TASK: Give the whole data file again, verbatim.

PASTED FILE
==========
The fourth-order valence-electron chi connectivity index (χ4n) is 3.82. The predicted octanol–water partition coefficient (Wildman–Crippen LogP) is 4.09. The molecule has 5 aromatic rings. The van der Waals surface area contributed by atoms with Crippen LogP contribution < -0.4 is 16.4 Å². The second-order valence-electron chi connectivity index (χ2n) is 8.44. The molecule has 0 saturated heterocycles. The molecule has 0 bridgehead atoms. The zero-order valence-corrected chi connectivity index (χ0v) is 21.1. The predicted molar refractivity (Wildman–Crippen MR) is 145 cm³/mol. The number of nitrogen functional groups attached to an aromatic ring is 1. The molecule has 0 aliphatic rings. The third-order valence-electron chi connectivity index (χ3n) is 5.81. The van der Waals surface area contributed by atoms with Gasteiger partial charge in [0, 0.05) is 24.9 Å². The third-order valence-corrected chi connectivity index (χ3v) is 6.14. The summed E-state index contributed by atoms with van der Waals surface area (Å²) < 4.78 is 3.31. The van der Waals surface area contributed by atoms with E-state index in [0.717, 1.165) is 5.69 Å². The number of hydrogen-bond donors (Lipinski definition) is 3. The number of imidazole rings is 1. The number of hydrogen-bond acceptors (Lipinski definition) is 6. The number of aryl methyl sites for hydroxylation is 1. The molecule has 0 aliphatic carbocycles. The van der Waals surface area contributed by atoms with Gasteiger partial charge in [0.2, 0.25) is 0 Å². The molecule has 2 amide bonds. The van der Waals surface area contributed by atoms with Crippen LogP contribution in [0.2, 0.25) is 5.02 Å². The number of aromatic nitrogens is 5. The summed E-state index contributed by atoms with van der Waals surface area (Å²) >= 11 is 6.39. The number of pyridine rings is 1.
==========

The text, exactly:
The fourth-order valence-electron chi connectivity index (χ4n) is 3.82. The predicted octanol–water partition coefficient (Wildman–Crippen LogP) is 4.09. The molecule has 5 aromatic rings. The van der Waals surface area contributed by atoms with Crippen LogP contribution < -0.4 is 16.4 Å². The second-order valence-electron chi connectivity index (χ2n) is 8.44. The molecule has 0 saturated heterocycles. The molecule has 0 bridgehead atoms. The zero-order valence-corrected chi connectivity index (χ0v) is 21.1. The predicted molar refractivity (Wildman–Crippen MR) is 145 cm³/mol. The number of nitrogen functional groups attached to an aromatic ring is 1. The molecule has 0 aliphatic rings. The third-order valence-electron chi connectivity index (χ3n) is 5.81. The van der Waals surface area contributed by atoms with Gasteiger partial charge in [0, 0.05) is 24.9 Å². The third-order valence-corrected chi connectivity index (χ3v) is 6.14. The summed E-state index contributed by atoms with van der Waals surface area (Å²) < 4.78 is 3.31. The van der Waals surface area contributed by atoms with E-state index in [0.717, 1.165) is 5.69 Å². The number of hydrogen-bond donors (Lipinski definition) is 3. The number of imidazole rings is 1. The number of hydrogen-bond acceptors (Lipinski definition) is 6. The number of aryl methyl sites for hydroxylation is 1. The molecule has 0 aliphatic carbocycles. The van der Waals surface area contributed by atoms with Gasteiger partial charge in [0.2, 0.25) is 0 Å². The molecule has 2 amide bonds. The van der Waals surface area contributed by atoms with Crippen LogP contribution in [0.2, 0.25) is 5.02 Å². The number of aromatic nitrogens is 5. The summed E-state index contributed by atoms with van der Waals surface area (Å²) >= 11 is 6.39. The number of pyridine rings is 1.